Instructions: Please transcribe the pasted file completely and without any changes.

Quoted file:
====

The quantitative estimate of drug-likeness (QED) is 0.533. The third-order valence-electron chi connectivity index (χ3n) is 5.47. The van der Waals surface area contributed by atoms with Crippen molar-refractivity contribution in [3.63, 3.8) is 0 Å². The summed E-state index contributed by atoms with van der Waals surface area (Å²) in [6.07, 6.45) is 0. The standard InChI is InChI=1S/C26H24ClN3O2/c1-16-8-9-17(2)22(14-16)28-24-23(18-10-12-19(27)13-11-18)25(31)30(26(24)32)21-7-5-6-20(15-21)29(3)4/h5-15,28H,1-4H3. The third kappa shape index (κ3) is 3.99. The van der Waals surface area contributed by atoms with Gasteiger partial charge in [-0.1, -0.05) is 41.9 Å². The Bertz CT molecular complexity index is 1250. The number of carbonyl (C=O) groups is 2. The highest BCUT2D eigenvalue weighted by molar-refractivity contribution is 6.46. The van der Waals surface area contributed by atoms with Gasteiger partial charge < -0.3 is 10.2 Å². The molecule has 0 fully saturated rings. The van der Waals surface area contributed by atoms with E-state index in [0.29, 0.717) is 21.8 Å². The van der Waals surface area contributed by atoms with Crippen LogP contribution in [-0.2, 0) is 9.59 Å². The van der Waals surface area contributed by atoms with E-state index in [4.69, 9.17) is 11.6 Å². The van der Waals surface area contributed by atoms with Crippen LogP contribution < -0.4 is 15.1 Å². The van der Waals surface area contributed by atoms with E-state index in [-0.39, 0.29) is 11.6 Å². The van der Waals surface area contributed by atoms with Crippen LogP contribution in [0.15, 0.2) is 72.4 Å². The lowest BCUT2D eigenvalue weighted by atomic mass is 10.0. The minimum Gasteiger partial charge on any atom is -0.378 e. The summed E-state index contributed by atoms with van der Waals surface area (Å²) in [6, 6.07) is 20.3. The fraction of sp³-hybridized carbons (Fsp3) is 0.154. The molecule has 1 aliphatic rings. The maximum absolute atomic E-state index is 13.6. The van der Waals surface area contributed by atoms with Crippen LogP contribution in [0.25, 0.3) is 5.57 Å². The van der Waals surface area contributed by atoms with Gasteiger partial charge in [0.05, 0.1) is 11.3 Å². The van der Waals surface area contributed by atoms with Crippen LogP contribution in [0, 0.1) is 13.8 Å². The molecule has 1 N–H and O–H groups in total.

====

The quantitative estimate of drug-likeness (QED) is 0.533. The third-order valence-electron chi connectivity index (χ3n) is 5.47. The van der Waals surface area contributed by atoms with Crippen molar-refractivity contribution in [3.63, 3.8) is 0 Å². The summed E-state index contributed by atoms with van der Waals surface area (Å²) in [6.07, 6.45) is 0. The standard InChI is InChI=1S/C26H24ClN3O2/c1-16-8-9-17(2)22(14-16)28-24-23(18-10-12-19(27)13-11-18)25(31)30(26(24)32)21-7-5-6-20(15-21)29(3)4/h5-15,28H,1-4H3. The third kappa shape index (κ3) is 3.99. The van der Waals surface area contributed by atoms with Gasteiger partial charge in [-0.1, -0.05) is 41.9 Å². The Bertz CT molecular complexity index is 1250. The number of carbonyl (C=O) groups is 2. The highest BCUT2D eigenvalue weighted by molar-refractivity contribution is 6.46. The van der Waals surface area contributed by atoms with Gasteiger partial charge < -0.3 is 10.2 Å². The molecule has 0 fully saturated rings. The van der Waals surface area contributed by atoms with E-state index in [0.29, 0.717) is 21.8 Å². The van der Waals surface area contributed by atoms with Crippen LogP contribution in [-0.2, 0) is 9.59 Å². The van der Waals surface area contributed by atoms with E-state index in [4.69, 9.17) is 11.6 Å². The van der Waals surface area contributed by atoms with Crippen LogP contribution < -0.4 is 15.1 Å². The van der Waals surface area contributed by atoms with E-state index in [-0.39, 0.29) is 11.6 Å². The van der Waals surface area contributed by atoms with Crippen LogP contribution in [0.15, 0.2) is 72.4 Å². The lowest BCUT2D eigenvalue weighted by atomic mass is 10.0. The minimum Gasteiger partial charge on any atom is -0.378 e. The summed E-state index contributed by atoms with van der Waals surface area (Å²) in [6, 6.07) is 20.3. The fraction of sp³-hybridized carbons (Fsp3) is 0.154. The molecule has 1 aliphatic rings. The maximum absolute atomic E-state index is 13.6. The van der Waals surface area contributed by atoms with Crippen LogP contribution in [0.25, 0.3) is 5.57 Å². The van der Waals surface area contributed by atoms with Gasteiger partial charge in [0.05, 0.1) is 11.3 Å². The van der Waals surface area contributed by atoms with Crippen LogP contribution in [0, 0.1) is 13.8 Å². The molecule has 1 N–H and O–H groups in total.